What a few years ago was South Korea’s best-known cultural export is now also its biggest cultural export.

K-pop popped into South Korea around 1992 and has become one of the world’s most sought-after types of music, heard by multiple generations. And because Bloomington, smack in the American Midwest, enjoys a cultural diversity and a major university, people don’t have to travel to Los Angeles or New York to attend a convention focused on Korean pop music. The Indiana University Institute for Korean Studies and the IU Arts & Humanities Council are offering a full day of K-pop immersion this month. 

BTS performs at SoHi Stadium near Los Angeles, California, Nov. 28, 2021, as part of a four-night run. The performance featured tight choreography and a colorful wardrobe. The continued growth of K-pop music's popularity and its influence on politics and more is the focus of a conference this month at Indiana University.

IU’s Korea Remixed K-pop Conference will explore the historic, cultural and political impact of South Korea’s now signature music. Panels with IU experts, visiting scholars and IU graduate and undergraduate students, lunch and dinner, and a party are on the docket for Feb. 26. The sessions and party are free and open to the public in IU’s Gayle Karch Cook Center for Public Arts & Humanities.

“The party will be an open mic karaoke and dance event,” Shreya Mapadath, an IU student who is interning on the K-pop convention, said in an email. “It will feature a fun performance from UNi.SON — one of IU’s very own dance groups. I’ve heard they will be dancing to ‘LOCO’ by the popular K-pop girl group ITZY.” 

UNi.SON is a group of K-pop inspired dancers at IU and welcomes people interested in dancing, filming or editing. 

Mapadath is also looking forward to the convention’s discussions. “My fellow Korea Remixed intern, Toby Huter, will be covering the fascinating topic of traditional symbolism in K-pop music videos.”

Semester-long festival focuses on Korean culture

The conference is part of Korea Remixed, a semester-long festival that encourages the Bloomington community, along with students and faculty, to meet with visiting artists and visit IU’s collections to broaden their understanding of Korean culture. The festival also includes art exhibits, film showings, author talks and more.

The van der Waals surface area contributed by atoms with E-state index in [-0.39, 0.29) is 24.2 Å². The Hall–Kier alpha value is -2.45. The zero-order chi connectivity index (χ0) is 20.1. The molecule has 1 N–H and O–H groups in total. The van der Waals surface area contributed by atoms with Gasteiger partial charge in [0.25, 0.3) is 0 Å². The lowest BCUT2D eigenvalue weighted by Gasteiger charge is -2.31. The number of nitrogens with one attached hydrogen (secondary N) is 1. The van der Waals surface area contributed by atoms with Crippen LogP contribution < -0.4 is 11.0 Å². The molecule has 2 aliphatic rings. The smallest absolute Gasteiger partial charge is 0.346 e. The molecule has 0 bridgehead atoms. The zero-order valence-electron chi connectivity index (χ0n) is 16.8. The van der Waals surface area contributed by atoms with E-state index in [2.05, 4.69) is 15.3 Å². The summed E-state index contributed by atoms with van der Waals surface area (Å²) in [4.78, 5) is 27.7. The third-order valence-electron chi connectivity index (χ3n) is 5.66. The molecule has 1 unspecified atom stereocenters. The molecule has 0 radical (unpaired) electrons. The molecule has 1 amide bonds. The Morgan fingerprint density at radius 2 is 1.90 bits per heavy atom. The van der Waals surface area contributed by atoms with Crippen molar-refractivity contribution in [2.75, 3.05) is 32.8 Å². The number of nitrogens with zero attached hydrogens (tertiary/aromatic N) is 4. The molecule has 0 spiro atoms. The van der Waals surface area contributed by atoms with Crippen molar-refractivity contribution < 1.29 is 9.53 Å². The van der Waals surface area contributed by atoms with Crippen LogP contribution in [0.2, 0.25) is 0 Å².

The South Korean government has diligently encouraged K-pop’s hold. But its acclaim in the U.S. is growing, with the internet and live-streaming enabling its promotion. The website says South Korea is one of the only countries in the world, maybe the only one, that has made it a mission to be the planet’s biggest exporter of pop culture. 

One might expect K-pop — requiring exhaustive training, complicated choreography, brightly dyed costumes and hair, and vocal harmony — to be a hit in Korea. But the annual Korean Music Festival at the Hollywood Bowl in Los Angeles has sold out every year — and roughly 30% of the attendees are non-Korean, according to The Korea Times reporter Christine Ha in Los Angeles.

K-pop artists reach worldwide fame

Certain K-pop teams have spurred the genre’s international fame, particularly BTS and NCT, both male groups. And female groups BlackPink and Twice are dancing upward on the charts.

Fans are devoted. BTS’s are called ARMY, and they travel the world. Officials for SoFi Stadium in the Los Angeles, California, region reported the group’s four-night run of concerts there late last year attracted people from at least 78 countries. More than 200,000 tickets were sold, raking in $33.3 million.

In addition to affecting American music, K-pop is also having an impact on our politics.

K-pop has aligned itself with Black Lives Matter, and three female performers, JiNni, JiWoo and KyuJin, are in the cover video of Cardi B’s “Press.” In 2020, BTS said “we stand together” against racial discrimination. BTS and its Korean record label donated $1 million to Black Lives Matter, as told to Variety by “Big Hit.”

IU’s Susan Hwang, assistant professor of Eastern Asian languages and culture, is one of the conference’s presenters. She will present her findings, “Into the New World”: K-pop and Street Politics in 21st-century South Korea.”

Susan Hwang

“K-pop has had an impact on the American election scene in a very bizarre way,” she said over the phone. “Just (Google) ‘Trump rally.’ ” She has documented “deeply, intricately related connections between politics, nation branding and culture.”

Fandom, she said, is a way to bring about social commentary, which to her, is one of fandom’s most interesting aspects.

According to Julia Hollingsworth of CNN, before Donald Trump’s 2020 rally in Tulsa, Oklahoma, Trump said he had 1 million RSVPs; the arena however, attracted fewer than its 19,000-person capacity. Before the rally, K-poppers reportedly urged others on social media to register to attend the rally and not show up.

If you go

WHAT: “Exploring the global impact of K-pop.” Institute for Korean Studies and the Indiana University Arts & Humanities Council offer full day of K-pop immersion. 

WHEN: 9 a.m.-9:30 p.m. Feb. 26. Check for schedule of events.

WHERE: Maxwell Hall’s Gayle Karch Cook Center for Public Arts & Humanities, Indiana University campus, 750 E. Kirkwood Ave., 812-855-8783.

TICKETS: Free and open to the public. 


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